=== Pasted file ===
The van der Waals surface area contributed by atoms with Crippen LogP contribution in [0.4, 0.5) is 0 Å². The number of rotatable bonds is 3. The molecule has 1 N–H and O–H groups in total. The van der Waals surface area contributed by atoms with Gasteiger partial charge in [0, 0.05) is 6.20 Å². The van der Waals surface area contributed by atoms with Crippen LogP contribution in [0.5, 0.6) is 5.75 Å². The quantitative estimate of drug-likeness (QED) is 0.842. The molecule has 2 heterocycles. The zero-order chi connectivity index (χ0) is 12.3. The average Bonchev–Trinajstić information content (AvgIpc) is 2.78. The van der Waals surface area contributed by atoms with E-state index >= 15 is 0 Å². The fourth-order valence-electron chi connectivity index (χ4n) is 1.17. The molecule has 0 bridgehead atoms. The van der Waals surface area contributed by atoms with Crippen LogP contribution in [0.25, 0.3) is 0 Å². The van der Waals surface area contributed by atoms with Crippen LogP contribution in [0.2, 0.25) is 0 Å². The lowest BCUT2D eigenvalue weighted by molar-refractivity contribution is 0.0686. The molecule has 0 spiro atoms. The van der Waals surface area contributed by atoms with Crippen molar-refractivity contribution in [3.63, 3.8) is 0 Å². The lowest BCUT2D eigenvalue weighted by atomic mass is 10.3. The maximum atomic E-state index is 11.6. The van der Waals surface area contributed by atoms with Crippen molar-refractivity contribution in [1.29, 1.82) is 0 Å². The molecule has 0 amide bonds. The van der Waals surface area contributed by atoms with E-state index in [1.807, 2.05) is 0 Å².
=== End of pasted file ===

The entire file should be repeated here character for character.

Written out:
The van der Waals surface area contributed by atoms with Crippen LogP contribution in [0.4, 0.5) is 0 Å². The number of rotatable bonds is 3. The molecule has 1 N–H and O–H groups in total. The van der Waals surface area contributed by atoms with Gasteiger partial charge in [0, 0.05) is 6.20 Å². The van der Waals surface area contributed by atoms with Crippen LogP contribution in [0.5, 0.6) is 5.75 Å². The quantitative estimate of drug-likeness (QED) is 0.842. The molecule has 2 heterocycles. The zero-order chi connectivity index (χ0) is 12.3. The average Bonchev–Trinajstić information content (AvgIpc) is 2.78. The van der Waals surface area contributed by atoms with E-state index >= 15 is 0 Å². The fourth-order valence-electron chi connectivity index (χ4n) is 1.17. The molecule has 0 bridgehead atoms. The van der Waals surface area contributed by atoms with Crippen LogP contribution in [0.25, 0.3) is 0 Å². The van der Waals surface area contributed by atoms with Crippen LogP contribution in [0.2, 0.25) is 0 Å². The lowest BCUT2D eigenvalue weighted by molar-refractivity contribution is 0.0686. The molecule has 0 spiro atoms. The van der Waals surface area contributed by atoms with Crippen molar-refractivity contribution in [3.63, 3.8) is 0 Å². The lowest BCUT2D eigenvalue weighted by atomic mass is 10.3. The maximum atomic E-state index is 11.6. The van der Waals surface area contributed by atoms with Crippen molar-refractivity contribution in [1.29, 1.82) is 0 Å². The molecule has 0 amide bonds. The van der Waals surface area contributed by atoms with E-state index in [1.807, 2.05) is 0 Å².